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Britain's Race for Prime Minister Is Down to Theresa May, Andrea Leadsom

Britain has moved a step closer to having its second female prime minister as the contest to lead the country’s ruling party narrowed to two women.
Image: A combination of two photographs show the candidates in the Conservative party leadership contest
The two remaining candidates in the Conservative party leadership contest, Theresa May (L) and Andrea Leadsom, are seen in this combination of two photographs, released in London, Britain July 7, 2016. REUTERS/StaffSTAFF / Reuters

LONDON — Britain on Thursday moved a step closer to having its second female prime minister as the contest to lead the country’s ruling Conservative party narrowed to two women.

Theresa May and Andrea Leadsom emerged as the favorites in a ballot of lawmakers that was triggered by David Cameron’s resignation over last month’s Brexit vote.

The two candidates now face a nationwide vote of about 150,000 Conservative party members on September 9 — two months before Hillary Clinton hopes to make history for in the U.S. presidential race.

Britain's only female prime minister was Margaret Thatcher, who stood down in 1990 after an 11-year stint in power.

The winner of the current Conservative contest will have the unenviable task of deciding when to start the official two-year process of Britain’s negotiated withdrawal from the European Union.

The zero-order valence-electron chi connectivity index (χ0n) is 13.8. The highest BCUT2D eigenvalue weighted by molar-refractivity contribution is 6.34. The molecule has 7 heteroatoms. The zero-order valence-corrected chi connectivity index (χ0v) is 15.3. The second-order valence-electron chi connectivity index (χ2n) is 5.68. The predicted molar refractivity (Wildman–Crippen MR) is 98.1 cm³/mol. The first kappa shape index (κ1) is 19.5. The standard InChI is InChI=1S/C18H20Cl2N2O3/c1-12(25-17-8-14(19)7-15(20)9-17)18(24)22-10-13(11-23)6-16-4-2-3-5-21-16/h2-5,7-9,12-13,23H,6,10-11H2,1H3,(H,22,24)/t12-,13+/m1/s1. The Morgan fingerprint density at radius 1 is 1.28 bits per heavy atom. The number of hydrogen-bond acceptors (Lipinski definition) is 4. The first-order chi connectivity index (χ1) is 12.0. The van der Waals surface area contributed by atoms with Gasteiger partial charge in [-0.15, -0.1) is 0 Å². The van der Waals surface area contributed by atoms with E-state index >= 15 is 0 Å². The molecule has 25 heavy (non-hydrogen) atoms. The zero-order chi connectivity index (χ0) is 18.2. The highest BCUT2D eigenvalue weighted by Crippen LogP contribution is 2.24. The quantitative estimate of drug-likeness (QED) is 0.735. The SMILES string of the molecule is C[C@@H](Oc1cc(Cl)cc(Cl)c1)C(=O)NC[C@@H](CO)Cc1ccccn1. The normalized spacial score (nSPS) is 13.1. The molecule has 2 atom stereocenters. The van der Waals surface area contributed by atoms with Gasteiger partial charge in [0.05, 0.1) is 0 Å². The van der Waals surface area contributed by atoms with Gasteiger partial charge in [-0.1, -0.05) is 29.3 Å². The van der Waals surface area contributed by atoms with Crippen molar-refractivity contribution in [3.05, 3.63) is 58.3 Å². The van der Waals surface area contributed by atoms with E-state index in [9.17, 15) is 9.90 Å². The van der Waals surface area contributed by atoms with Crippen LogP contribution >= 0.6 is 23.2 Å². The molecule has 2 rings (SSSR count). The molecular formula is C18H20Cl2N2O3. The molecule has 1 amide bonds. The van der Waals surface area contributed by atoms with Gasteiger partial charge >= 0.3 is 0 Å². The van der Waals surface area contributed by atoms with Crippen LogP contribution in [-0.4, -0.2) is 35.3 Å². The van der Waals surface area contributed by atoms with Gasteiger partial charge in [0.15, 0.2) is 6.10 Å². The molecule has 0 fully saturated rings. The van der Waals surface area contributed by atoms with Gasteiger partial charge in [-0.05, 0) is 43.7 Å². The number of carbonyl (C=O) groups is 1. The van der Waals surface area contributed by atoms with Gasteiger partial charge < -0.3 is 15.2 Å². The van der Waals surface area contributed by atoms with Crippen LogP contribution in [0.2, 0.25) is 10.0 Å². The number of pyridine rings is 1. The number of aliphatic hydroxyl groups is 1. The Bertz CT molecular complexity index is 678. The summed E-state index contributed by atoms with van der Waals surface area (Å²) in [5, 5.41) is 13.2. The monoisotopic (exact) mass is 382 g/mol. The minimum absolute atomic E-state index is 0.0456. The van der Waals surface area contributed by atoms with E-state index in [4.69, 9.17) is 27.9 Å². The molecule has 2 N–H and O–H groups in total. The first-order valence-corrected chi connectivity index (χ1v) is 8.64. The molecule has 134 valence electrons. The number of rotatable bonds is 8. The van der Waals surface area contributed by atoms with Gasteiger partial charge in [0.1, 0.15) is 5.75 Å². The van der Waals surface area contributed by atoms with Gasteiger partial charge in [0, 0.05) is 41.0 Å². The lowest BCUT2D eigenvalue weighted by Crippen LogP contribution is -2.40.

She also will face the challenge of trying to unite a party split straight down the middle on the Brexit issue.

Conservative Members of Parliament were choosing between Theresa May (L), Andrea Leadsom and Michael Gove.STAFF / Reuters

May, currently Britain’s Home Secretary, was on the losing side of the bi-partisan referendum but kept a lower profile than many of her pro-"Remain" colleagues and is seen as a unifying candidate.

In announcing her leadership plans a week ago, the 59-year-old pledged to heal a wounded party that seemed close to tearing itself apart over Brexit.

She is the clear favorite, winning 199 votes against 84 for Leadsom. The third candidate, Justice Secretary Michael Gove, was eliminated after receiving 46 votes.

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Leadsom, 53, was a high-profile campaigner for Brexit and believes the result of the referendum must not be ignored despite continued financial and political uncertainty.

In a speech earlier Thursday, she said it was time to "banish the pessimists," adding: "No one needs to fear our decision to leave the EU.”

Gove was unpopular with colleagues in parliament after his surprise decision to enter the leadership race — a move that effectively ended the ambitions of his friend and pro-Brexit ally, Boris Johnson.

Two other contenders, veteran right-winger Liam Fox and newcomer Stephen Crabb, dropped out of the race on July 5 after receiving the lowest support in the first round of voting.